Every natural gas storage facility is linked to the supply grid via an underground pipeline. Gas is transferred to the storage facility and fed back into the supply grid through this pipeline.
Incoming gas first flows through a filter, which separates solid particles and liquids. Then the gas flows through a calibrated volume meter. Compressor units powered by gas engines or turbines increase the gas pressure in order to inject the gas into the storage facility. Gas coolers then remove the heat generated during the compression process and the gas is pumped through high-pressure pipes into the wells and injected into the storage horizons.
The gas is withdrawn from the storage facility via the same wells through which it was injected. While in storage, gas absorbs water, which then has to be separated off to prevent any corrosion or gas hydrate formation in the pipeline.
The first step involves separating tiny free drops of water from the gas stream in the so-called free water knockout process. This water is injected into a water disposal well. The gas is then heated to prevent any gas hydrate formation in the processing facilities when pressure is reduced for the gas supply grid. The gas is dehydrated in a glycol absorption plant. Glycol’s hygroscopic qualities enable it to absorb the water vapour contained in the gas. After this, the gas is as it was when it was originally delivered to the storage facility and can be returned to the supply grid after calibrated volume measurement.
The process of withdrawing gas from the storage facility, described above, can only function if the pressure in the facility is high enough to press the gas into the pipeline. If this is no longer the case at the end of the withdrawal phase, compressors will again be employed.
During peak winter months, gas storage supplies almost 30 percent of all natural gas consumption in the United States.
The Energy Information Agency in the United States (“EIA”) reports weekly storage data. Most industry participants consider gas storage to be at full capacity when it hits approximately 3.2 Tcf and very empty when it gets down to approximately 0.7 Tcf. Therefore that actual amount of usable or practical storage capacity in the U.S. is approximately 2.5 Tcf.
The reality is that because storage capacity is very rate-sensitive, injection rates get lower as you fill up/pressure up the reservoirs. And withdrawal rates get lower as you empty storage reservoirs. With existing compression, there is only so much natural gas that can be moved into and out of storage during a year. We know that when the U.S. storage inventory gets down to 0.7 Tcf, the withdrawal rates are so low that in order to completely empty, it would likely take several years of continuous withdrawal.
Another interesting fact is that storage doesn’t always have to fill up. For example, when natural gas prices were running up in the summer of 2000, some of the non-regulated users of gas storage elected to take advantage of higher prices early, and didn’t top up storage levels going into the winter. This decision turned out to be a bad idea as low storage injection levels resulted in a subsequent price shock during the following winter.
The National Petroleum Council (NPC), a multi-company organization which studies supply and demand has advised that North America is “storage short” and that this problem isn’t going to go away.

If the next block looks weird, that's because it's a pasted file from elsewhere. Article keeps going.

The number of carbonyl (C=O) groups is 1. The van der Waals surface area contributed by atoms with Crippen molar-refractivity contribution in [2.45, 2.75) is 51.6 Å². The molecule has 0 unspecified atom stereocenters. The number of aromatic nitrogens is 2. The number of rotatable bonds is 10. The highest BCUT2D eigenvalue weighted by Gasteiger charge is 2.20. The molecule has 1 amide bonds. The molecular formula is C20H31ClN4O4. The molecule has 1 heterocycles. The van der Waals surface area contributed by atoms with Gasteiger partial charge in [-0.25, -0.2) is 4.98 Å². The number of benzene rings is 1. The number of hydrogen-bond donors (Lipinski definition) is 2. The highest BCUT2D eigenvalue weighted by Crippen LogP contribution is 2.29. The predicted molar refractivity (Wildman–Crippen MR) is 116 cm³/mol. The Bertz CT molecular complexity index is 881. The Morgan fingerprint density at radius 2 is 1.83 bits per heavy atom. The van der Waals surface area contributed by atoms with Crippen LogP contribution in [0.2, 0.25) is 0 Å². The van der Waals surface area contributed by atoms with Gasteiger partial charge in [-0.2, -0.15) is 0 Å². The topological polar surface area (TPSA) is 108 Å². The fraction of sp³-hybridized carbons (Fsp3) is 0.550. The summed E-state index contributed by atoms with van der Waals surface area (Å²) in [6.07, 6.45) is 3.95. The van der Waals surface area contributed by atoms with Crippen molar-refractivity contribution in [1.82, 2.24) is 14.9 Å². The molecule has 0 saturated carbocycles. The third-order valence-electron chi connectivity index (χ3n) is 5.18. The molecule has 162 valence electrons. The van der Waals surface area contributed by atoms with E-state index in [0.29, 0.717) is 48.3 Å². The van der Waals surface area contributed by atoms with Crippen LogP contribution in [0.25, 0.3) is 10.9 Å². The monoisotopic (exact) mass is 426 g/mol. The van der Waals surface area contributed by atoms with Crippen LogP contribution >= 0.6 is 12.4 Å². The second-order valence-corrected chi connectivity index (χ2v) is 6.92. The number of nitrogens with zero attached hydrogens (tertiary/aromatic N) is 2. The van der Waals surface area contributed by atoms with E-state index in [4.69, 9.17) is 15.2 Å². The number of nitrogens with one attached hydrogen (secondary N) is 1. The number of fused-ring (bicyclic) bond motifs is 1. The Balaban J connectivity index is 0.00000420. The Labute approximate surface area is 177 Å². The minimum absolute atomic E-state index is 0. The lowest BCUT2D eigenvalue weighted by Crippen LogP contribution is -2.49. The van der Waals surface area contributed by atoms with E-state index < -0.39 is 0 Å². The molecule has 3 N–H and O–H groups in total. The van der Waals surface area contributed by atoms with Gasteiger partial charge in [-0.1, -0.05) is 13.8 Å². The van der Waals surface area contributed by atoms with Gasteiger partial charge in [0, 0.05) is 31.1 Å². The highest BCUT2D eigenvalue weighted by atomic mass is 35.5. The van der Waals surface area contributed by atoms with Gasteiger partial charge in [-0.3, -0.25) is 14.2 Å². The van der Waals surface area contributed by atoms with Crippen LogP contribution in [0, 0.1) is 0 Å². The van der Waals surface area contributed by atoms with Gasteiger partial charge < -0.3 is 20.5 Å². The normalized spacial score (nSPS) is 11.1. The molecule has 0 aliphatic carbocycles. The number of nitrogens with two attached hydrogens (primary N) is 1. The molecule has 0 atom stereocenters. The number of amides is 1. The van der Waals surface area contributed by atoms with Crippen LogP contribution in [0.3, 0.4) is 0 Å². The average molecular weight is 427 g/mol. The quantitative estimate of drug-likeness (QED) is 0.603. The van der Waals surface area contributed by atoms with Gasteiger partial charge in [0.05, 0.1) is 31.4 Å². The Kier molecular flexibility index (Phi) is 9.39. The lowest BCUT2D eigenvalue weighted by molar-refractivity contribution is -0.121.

An NPC study forecasts the need for about 700 Bcf of additional storage capacity out to 2025 to meet the demands of a normal winter. A more dramatic picture emerges if you drop the assumption that we will have normal weather every year.
The NPC analyzed a number of weather sensitivities by taking the last 25 years worth of heating degree days and cooling degree days and running this through their gas demand models for the future. The resulting forecasts showed the kind of wide variation in storage demand we have seen in the past.
More importantly, though, it shows that a significantly colder than normal winter, something we have not experienced for several years, would require a volume of seasonal gas storage which the industry has never before achieved. The most storage capacity that we have ever used in North America is 2.9 Tcf, and it is unlikely that current storage capacity could handle more than that without extreme price spikes and demand destruction in the winter, and possibly low prices and production shut-in in the fall.
So, in summary, these gas demand trends suggest that there will be a need for continued strong growth in storage capacity to meet “normal” weather requirements, and possibly points to inadequate gas storage capacity even now to meet the needs of a cold year.
Normally across North America, gas storage is either connected to or deemed connected to the major pooling points — called hubs or city gates. The transportation costs associated with moving gas in and out of storage vary from region to region, but generally shippers who use storage are not double-charged for transport; storage is typically viewed as a temporary holding point along the way from receipt to delivery rather than a “receipt and delivery” into storage and then again another “receipt and delivery” out of storage.
Also, most shippers and pipeline operators recognize there are system-wide operational benefits to having connected storage including improved load factors and efficiencies. On the TransCanada Alberta system, for example, there are no additional transportation tolls to move gas from the Nova Inventory Transfer pooling point (“NIT”) into or out of storage as long as the amount of gas that is stored comes back out onto the system. This same process works in a similar fashion with Niska’s operated storage in Oklahoma.
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